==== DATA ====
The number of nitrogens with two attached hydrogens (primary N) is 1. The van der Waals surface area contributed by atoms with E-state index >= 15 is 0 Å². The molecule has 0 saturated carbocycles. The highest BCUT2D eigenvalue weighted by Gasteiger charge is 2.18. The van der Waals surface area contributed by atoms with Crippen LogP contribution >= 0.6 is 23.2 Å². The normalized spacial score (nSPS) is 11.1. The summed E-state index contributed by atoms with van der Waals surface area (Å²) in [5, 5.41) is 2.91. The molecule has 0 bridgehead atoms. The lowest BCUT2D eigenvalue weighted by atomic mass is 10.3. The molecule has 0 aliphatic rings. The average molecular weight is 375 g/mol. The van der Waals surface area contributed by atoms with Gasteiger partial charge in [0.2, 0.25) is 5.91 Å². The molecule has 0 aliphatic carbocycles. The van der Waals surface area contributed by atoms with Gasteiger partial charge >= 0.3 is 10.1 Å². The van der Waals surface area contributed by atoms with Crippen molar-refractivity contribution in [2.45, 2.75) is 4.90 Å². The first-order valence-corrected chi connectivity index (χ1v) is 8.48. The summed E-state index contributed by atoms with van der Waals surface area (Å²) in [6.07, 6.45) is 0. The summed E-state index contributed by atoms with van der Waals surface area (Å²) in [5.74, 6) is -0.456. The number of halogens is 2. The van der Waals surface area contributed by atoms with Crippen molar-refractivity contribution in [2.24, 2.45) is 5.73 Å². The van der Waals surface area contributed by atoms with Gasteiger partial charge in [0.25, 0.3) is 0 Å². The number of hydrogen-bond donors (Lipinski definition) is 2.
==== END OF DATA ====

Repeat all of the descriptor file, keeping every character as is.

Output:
The number of nitrogens with two attached hydrogens (primary N) is 1. The van der Waals surface area contributed by atoms with E-state index >= 15 is 0 Å². The molecule has 0 saturated carbocycles. The highest BCUT2D eigenvalue weighted by Gasteiger charge is 2.18. The van der Waals surface area contributed by atoms with Crippen LogP contribution >= 0.6 is 23.2 Å². The normalized spacial score (nSPS) is 11.1. The summed E-state index contributed by atoms with van der Waals surface area (Å²) in [5, 5.41) is 2.91. The molecule has 0 bridgehead atoms. The lowest BCUT2D eigenvalue weighted by atomic mass is 10.3. The molecule has 0 aliphatic rings. The average molecular weight is 375 g/mol. The van der Waals surface area contributed by atoms with Gasteiger partial charge in [0.2, 0.25) is 5.91 Å². The molecule has 0 aliphatic carbocycles. The van der Waals surface area contributed by atoms with Gasteiger partial charge >= 0.3 is 10.1 Å². The van der Waals surface area contributed by atoms with Crippen molar-refractivity contribution in [2.45, 2.75) is 4.90 Å². The first-order valence-corrected chi connectivity index (χ1v) is 8.48. The summed E-state index contributed by atoms with van der Waals surface area (Å²) in [6.07, 6.45) is 0. The summed E-state index contributed by atoms with van der Waals surface area (Å²) in [5.74, 6) is -0.456. The number of halogens is 2. The van der Waals surface area contributed by atoms with Crippen molar-refractivity contribution in [2.24, 2.45) is 5.73 Å². The van der Waals surface area contributed by atoms with Gasteiger partial charge in [0.25, 0.3) is 0 Å². The number of hydrogen-bond donors (Lipinski definition) is 2.